You’d be forgiven for thinking that comets are a bit like buses - you wait ages for one to arrive and then two come along at once - but 2014 is turning out to be a great year for comet hunters.
For months, the world has been captivated by the steady stream of breath-taking images of comet 67P/Churyumov–Gerasimenko taken by ESA’s Rosetta spacecraft. This audacious mission is the first in history to intercept and escort a comet as it orbits the Sun. It also includes a lander called “Philae” that will descend to the surface of the comet, landing on 12 November 2014. The mission is already revolutionising our understanding of the solar system and, as excitement and anticipation mount in the run-up to the landing, ESA have even launched a competition to name the landing site.
Closer to home, our planetary next-door neighbour is about to receive a weekend visitor from the outer solar system. On Sunday (19 October) Comet C/2013 A1 will swing by Mars in what astronomers would call a near-miss. The comet, also known as “Siding Spring” for the Australian observatory from where it was first spotted, is moving at over 50 kilometres per second and will pass within 132,000 kilometres of Mars. To put that into context, that’s about one-third of the distance between the Earth and the Moon.
While it won’t hit Mars, material from the comet’s coma (the cloud of gas and dust that envelope the solid nucleus) is expected to engulf the red planet. This event therefore offers scientists the chance to explore the interactions between a comet’s atmosphere and a planet’s – a once-in-a-lifetime opportunity. It’s not clear what effects to expect but the flow of fast moving material into the planet’s upper atmosphere could trigger martian aurorae.
Although there is likely to be a spectacular show from Mars, and southern hemisphere astronomers with telescopes have been seeing it for some time, Siding Spring is too faint to be visible from on Earth with the naked eye. The Hubble Space Telescope will be keeping a close eye on the encounter and the international fleet of satellites orbiting Mars have been preparing for Siding Spring’s arrival. NASA’s Mars Atmosphere and Volatile EvolutioN (MAVEN) mission has arrived just in time. Launched in November 2013, the mission is specifically designed to explore the red planet’s upper atmosphere, ionosphere and interactions with the sun and solar wind. It entered Mars orbit on 21 September and after an initial check-out period now has a front-row seat for the cometary fly-by. MAVEN isn’t alone though. NASA has been operating two other probes at Mars, the Mars Reconnaissance Orbiter and Mars Odyssey spacecraft, for some time. ESA’s Mars Express mission has been in orbit around Mars for over a decade and India’s Mars Orbiter Mission, the first Asian mission to the red planet, arrived at Mars just days after MAVEN.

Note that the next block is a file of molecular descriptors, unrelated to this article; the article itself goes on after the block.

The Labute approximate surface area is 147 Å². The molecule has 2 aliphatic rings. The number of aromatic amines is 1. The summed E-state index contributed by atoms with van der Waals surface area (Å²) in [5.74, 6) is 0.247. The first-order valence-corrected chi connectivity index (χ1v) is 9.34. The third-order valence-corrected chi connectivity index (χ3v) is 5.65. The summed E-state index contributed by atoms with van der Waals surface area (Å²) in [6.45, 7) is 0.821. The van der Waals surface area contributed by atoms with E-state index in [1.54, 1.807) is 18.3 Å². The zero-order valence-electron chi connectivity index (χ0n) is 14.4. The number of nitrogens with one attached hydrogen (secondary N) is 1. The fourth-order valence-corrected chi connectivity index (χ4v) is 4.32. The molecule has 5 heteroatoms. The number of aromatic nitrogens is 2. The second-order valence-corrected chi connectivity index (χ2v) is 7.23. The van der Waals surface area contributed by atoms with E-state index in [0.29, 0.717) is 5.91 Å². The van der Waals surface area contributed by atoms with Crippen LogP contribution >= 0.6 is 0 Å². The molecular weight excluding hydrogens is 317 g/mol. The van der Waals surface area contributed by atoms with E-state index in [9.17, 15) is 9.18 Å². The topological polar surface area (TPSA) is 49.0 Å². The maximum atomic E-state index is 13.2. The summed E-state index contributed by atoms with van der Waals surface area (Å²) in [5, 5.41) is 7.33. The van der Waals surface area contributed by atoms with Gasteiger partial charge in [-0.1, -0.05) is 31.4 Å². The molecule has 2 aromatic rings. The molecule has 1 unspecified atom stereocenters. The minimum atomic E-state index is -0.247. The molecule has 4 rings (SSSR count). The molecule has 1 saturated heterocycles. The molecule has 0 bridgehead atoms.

All of these spacecraft are ready to measure the effect of Siding Spring’s close encounter with Mars, but their operators are taking precautions to keep the spacecraft safe. The high speed of the comet relative to Mars means that tiny grains of dust from the comet could damage the spacecraft. Over recent months some of their orbits have been tweaked to place the spacecraft behind Mars during the expected period of greatest risk – the orbital equivalent of a duck-and-cover. On the martian surface, the Opportunity and Curiosity rovers’ cameras might be able to observe the comet as it sweeps overhead and monitor the atmosphere for meteors while the planet encounters the comet’s dust trail.
What will happen? Nobody knows, but this weekend all eyes are on the red planet. Welcome to Mars Comet C/2013 A1!
What do you think? Share your comments with us below.
Professor Jim Wild teaches on our BSc Physics, Astrophysics and Cosmology programme.
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